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HRC46 | Protecting human rights defenders isn’t rocket science, says Special Rapporteur

Human rights defenders keep being killed because those responsible are rarely held accountable, the Special Rapporteur on human rights defenders told the Human Rights Council today. Rafts of recommendations exist on how to protect defenders. What's needed is that states show the political will to do so.

Versión en español

The Special Rapporteur on the situation of human rights defenders, Mary Lawlor, presented her first report to the Human Rights Council, focusing on the killings of defenders. She provided the Council with figures – including that 1323 human rights defenders were killed between 2015 and 2019 in at least 64 countries.

‘This is a bloodbath we´re talking about,’ said ISHR’s Eleanor Openshaw. ‘Each killing represents unimaginable loss for family, colleagues and friends, as well as violating and diminishing the rights they defended.’

‘Defenders are essential to promoting justice, equality and accountability, and the enormous value of this contribution is simply being wasted,’ she added.

Killings of defenders is an indicator by which progress toward the realisation of the SDGs is measured, and in her report Mary Lawlor seeks to encourage better documentation, analysis and reporting to address killings. Lawlor noted that the murder of defenders could be averted by three principal approaches: embedding protection in legislation, policy and practice; tackling impunity; and educating the public about defending human rights.

ISHR was pleased to see several of the recommendations we made in input it provided the Special Rapporteur in the preparation of her report, echoed in her own detailed list. These included recommendations related to the need to:

  • Speak about the positive contribution of defenders regularly and publicly, and that threats against defenders be publicly denounced.
  • Ensure investigations and prosecutions into killings should focus on not only individual but systemic factors contributing to threats, attacks and killings.

Ms Lawlor referenced in her report ISHR´s list of countries with specific defender protection laws and policy frameworks. This is part of ISHR´s model law on protection, which lays out minimum standards for their development.

Rapporteur’s country visit to Peru

In addition to her annual report, the Special Rapporteur spoke of the visit of her predecessor to Peru in early 2020. The Special Rapporteur highlighted the stigmatisation experienced by human rights defenders, the lack of recognition of their work, and the lack of effective protection responses.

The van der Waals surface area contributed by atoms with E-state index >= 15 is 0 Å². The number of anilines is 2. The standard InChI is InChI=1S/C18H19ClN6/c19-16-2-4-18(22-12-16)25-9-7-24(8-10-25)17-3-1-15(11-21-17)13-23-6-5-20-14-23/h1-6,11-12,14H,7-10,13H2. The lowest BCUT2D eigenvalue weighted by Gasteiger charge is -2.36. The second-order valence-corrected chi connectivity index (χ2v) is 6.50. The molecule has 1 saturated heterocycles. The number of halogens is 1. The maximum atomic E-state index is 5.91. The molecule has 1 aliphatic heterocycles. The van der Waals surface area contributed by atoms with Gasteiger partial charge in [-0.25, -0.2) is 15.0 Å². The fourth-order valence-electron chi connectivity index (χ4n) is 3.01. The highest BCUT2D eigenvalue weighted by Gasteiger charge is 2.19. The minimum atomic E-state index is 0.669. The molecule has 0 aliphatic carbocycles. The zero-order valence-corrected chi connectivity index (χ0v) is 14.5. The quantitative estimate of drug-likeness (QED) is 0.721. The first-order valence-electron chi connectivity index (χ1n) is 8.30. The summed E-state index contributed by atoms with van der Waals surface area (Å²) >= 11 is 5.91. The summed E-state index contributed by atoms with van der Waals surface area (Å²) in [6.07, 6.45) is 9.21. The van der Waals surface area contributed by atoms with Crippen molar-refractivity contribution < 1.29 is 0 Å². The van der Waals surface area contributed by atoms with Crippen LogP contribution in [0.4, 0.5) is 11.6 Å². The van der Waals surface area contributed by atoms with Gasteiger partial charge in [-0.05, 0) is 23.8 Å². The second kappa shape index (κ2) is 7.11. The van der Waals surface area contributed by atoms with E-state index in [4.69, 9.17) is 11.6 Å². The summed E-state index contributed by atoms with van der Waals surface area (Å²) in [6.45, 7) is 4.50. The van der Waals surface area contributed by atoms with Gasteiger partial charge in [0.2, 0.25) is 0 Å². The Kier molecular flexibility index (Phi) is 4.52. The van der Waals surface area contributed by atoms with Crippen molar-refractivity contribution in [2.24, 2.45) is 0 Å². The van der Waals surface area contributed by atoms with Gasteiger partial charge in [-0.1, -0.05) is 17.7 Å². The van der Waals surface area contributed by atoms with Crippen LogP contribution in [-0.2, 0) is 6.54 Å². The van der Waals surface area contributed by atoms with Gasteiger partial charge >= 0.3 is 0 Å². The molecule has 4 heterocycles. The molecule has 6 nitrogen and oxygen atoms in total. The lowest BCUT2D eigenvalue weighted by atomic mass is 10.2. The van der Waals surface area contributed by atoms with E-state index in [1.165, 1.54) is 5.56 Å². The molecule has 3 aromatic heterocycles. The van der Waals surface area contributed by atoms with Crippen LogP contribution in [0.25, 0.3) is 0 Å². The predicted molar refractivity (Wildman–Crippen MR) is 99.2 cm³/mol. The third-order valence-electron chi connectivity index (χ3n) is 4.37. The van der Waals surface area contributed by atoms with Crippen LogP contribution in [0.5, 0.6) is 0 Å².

ISHR was pleased to join partners, the Red Muquí, in preparing a statement for the dialogue with the Special Rapporteur. You can read the statement here (in Spanish) or watch the video below:

We called on Peru to establish a multi-sectoral mechanism for the protection of defenders by 2021, as foreseen in the National Human Rights Plan. In the dialogue, Peru indicated that it was willing to review and strengthen protection measures. We also asked the Rapporteur to request a follow-up visit to Peru so she can provide them with support and encouragement in the implementation of the recommendations made to the government.

‘Peru could decide to work with the office of the Rapporteur in systematically reviewing and implementing her recommendations and the Rapporteur could offer her assistance, including through follow up visits,’ said Openshaw. ‘Such an approach would mark Peru as being serious about the change needed to effectively promote the work of defenders and protect them,’ she added.

Rapporteur’s concluding words to the Council

During the dialogue with states most voiced support to the mandate. To the voices – few but persistent – that questioned the credibility of the Special Rapporteur’s methodology and findings, Mary Lawlor cited the robustness of the methodology employed in compiling her report, and her 40 year experience of working with defenders.

‘I know who is and who isn’t a human rights defender. I know the difference between a defender and a terrorist. I know the difference between a defender and a political activist,’ she said.

The Special Rapporteur also noted that the mandate needed resources, making a specific request to states to fund the position of a junior officer to support her work.

The dialogue with the Special Rapporteur took place on International Women´s Day. Mary Lawlor noted her deep respect for the work of women human rights defenders. She recalled Honduran defender, Berta Caceres, for whose murder three years ago her family and friends have long sought justice and accountability.

Contact: Salma El Hosseiny, [email protected]; Eleanor Openshaw, [email protected].

Photo:image from UN webcast

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